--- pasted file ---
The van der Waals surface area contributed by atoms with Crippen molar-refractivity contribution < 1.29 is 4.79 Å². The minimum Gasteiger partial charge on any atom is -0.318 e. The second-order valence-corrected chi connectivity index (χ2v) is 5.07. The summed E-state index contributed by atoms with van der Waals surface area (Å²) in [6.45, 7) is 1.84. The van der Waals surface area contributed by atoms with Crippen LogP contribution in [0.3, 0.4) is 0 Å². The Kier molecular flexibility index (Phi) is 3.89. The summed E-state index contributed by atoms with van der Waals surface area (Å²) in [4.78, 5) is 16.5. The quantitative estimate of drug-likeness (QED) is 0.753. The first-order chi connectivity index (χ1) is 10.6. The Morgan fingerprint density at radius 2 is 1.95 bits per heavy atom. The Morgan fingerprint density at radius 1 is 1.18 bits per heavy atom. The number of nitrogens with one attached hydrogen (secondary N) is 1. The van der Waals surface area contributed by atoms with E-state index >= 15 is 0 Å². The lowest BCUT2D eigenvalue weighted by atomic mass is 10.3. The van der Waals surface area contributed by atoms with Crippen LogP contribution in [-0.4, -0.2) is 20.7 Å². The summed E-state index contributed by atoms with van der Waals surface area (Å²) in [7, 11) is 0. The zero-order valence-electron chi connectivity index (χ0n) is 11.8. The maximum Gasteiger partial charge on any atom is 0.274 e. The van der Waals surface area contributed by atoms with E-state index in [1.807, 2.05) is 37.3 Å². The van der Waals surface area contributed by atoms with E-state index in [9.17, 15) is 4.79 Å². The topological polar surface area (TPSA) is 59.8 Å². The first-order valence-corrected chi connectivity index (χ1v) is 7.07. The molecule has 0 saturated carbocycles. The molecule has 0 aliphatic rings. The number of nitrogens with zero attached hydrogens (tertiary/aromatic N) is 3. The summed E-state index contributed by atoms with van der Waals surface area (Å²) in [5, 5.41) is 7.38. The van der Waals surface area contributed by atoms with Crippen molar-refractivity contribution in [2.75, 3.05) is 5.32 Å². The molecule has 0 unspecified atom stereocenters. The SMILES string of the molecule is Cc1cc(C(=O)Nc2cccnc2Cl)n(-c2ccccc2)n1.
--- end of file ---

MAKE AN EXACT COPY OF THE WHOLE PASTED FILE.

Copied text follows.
The van der Waals surface area contributed by atoms with Crippen molar-refractivity contribution < 1.29 is 4.79 Å². The minimum Gasteiger partial charge on any atom is -0.318 e. The second-order valence-corrected chi connectivity index (χ2v) is 5.07. The summed E-state index contributed by atoms with van der Waals surface area (Å²) in [6.45, 7) is 1.84. The van der Waals surface area contributed by atoms with Crippen LogP contribution in [0.3, 0.4) is 0 Å². The Kier molecular flexibility index (Phi) is 3.89. The summed E-state index contributed by atoms with van der Waals surface area (Å²) in [4.78, 5) is 16.5. The quantitative estimate of drug-likeness (QED) is 0.753. The first-order chi connectivity index (χ1) is 10.6. The Morgan fingerprint density at radius 2 is 1.95 bits per heavy atom. The Morgan fingerprint density at radius 1 is 1.18 bits per heavy atom. The number of nitrogens with one attached hydrogen (secondary N) is 1. The van der Waals surface area contributed by atoms with E-state index >= 15 is 0 Å². The lowest BCUT2D eigenvalue weighted by atomic mass is 10.3. The van der Waals surface area contributed by atoms with Crippen LogP contribution in [-0.4, -0.2) is 20.7 Å². The summed E-state index contributed by atoms with van der Waals surface area (Å²) in [7, 11) is 0. The zero-order valence-electron chi connectivity index (χ0n) is 11.8. The maximum Gasteiger partial charge on any atom is 0.274 e. The van der Waals surface area contributed by atoms with E-state index in [1.807, 2.05) is 37.3 Å². The van der Waals surface area contributed by atoms with E-state index in [9.17, 15) is 4.79 Å². The topological polar surface area (TPSA) is 59.8 Å². The first-order valence-corrected chi connectivity index (χ1v) is 7.07. The molecule has 0 saturated carbocycles. The molecule has 0 aliphatic rings. The number of nitrogens with zero attached hydrogens (tertiary/aromatic N) is 3. The summed E-state index contributed by atoms with van der Waals surface area (Å²) in [5, 5.41) is 7.38. The van der Waals surface area contributed by atoms with Crippen molar-refractivity contribution in [2.75, 3.05) is 5.32 Å². The molecule has 0 unspecified atom stereocenters. The SMILES string of the molecule is Cc1cc(C(=O)Nc2cccnc2Cl)n(-c2ccccc2)n1.